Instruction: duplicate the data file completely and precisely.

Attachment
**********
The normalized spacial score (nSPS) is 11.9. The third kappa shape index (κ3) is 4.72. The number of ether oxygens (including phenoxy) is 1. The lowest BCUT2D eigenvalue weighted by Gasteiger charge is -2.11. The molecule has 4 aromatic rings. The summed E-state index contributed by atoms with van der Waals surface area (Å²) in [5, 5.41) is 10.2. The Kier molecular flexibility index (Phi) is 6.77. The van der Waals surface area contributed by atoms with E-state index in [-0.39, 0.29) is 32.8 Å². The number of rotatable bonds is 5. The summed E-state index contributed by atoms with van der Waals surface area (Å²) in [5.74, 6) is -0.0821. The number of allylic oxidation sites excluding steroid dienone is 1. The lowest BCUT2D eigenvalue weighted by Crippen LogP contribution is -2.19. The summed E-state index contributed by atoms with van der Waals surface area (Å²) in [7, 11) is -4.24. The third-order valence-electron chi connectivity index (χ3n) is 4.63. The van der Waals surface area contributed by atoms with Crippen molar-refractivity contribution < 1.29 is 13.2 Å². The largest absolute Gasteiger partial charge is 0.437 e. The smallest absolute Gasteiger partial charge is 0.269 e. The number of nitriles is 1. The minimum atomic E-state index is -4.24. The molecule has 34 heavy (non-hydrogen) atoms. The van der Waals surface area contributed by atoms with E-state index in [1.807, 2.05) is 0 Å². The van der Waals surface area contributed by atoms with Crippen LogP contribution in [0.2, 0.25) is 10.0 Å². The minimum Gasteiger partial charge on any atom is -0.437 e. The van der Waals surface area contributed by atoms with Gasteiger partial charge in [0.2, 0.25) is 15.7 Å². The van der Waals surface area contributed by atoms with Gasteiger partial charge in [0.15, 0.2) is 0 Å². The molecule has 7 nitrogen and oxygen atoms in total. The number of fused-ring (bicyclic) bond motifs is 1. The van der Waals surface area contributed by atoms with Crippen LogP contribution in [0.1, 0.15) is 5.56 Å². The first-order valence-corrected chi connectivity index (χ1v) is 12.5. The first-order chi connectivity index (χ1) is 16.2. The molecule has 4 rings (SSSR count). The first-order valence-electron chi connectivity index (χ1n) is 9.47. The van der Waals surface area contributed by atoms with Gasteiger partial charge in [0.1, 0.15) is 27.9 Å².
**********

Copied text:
The normalized spacial score (nSPS) is 11.9. The third kappa shape index (κ3) is 4.72. The number of ether oxygens (including phenoxy) is 1. The lowest BCUT2D eigenvalue weighted by Gasteiger charge is -2.11. The molecule has 4 aromatic rings. The summed E-state index contributed by atoms with van der Waals surface area (Å²) in [5, 5.41) is 10.2. The Kier molecular flexibility index (Phi) is 6.77. The van der Waals surface area contributed by atoms with E-state index in [-0.39, 0.29) is 32.8 Å². The number of rotatable bonds is 5. The summed E-state index contributed by atoms with van der Waals surface area (Å²) in [5.74, 6) is -0.0821. The number of allylic oxidation sites excluding steroid dienone is 1. The lowest BCUT2D eigenvalue weighted by Crippen LogP contribution is -2.19. The summed E-state index contributed by atoms with van der Waals surface area (Å²) in [7, 11) is -4.24. The third-order valence-electron chi connectivity index (χ3n) is 4.63. The van der Waals surface area contributed by atoms with Crippen molar-refractivity contribution < 1.29 is 13.2 Å². The largest absolute Gasteiger partial charge is 0.437 e. The smallest absolute Gasteiger partial charge is 0.269 e. The number of nitriles is 1. The minimum atomic E-state index is -4.24. The molecule has 34 heavy (non-hydrogen) atoms. The van der Waals surface area contributed by atoms with E-state index in [1.807, 2.05) is 0 Å². The van der Waals surface area contributed by atoms with Crippen LogP contribution in [0.2, 0.25) is 10.0 Å². The minimum Gasteiger partial charge on any atom is -0.437 e. The van der Waals surface area contributed by atoms with Gasteiger partial charge in [0.2, 0.25) is 15.7 Å². The van der Waals surface area contributed by atoms with Gasteiger partial charge in [0.15, 0.2) is 0 Å². The molecule has 7 nitrogen and oxygen atoms in total. The number of fused-ring (bicyclic) bond motifs is 1. The van der Waals surface area contributed by atoms with Crippen LogP contribution in [0.1, 0.15) is 5.56 Å². The first-order valence-corrected chi connectivity index (χ1v) is 12.5. The first-order chi connectivity index (χ1) is 16.2. The molecule has 4 rings (SSSR count). The first-order valence-electron chi connectivity index (χ1n) is 9.47. The van der Waals surface area contributed by atoms with Gasteiger partial charge in [0.1, 0.15) is 27.9 Å².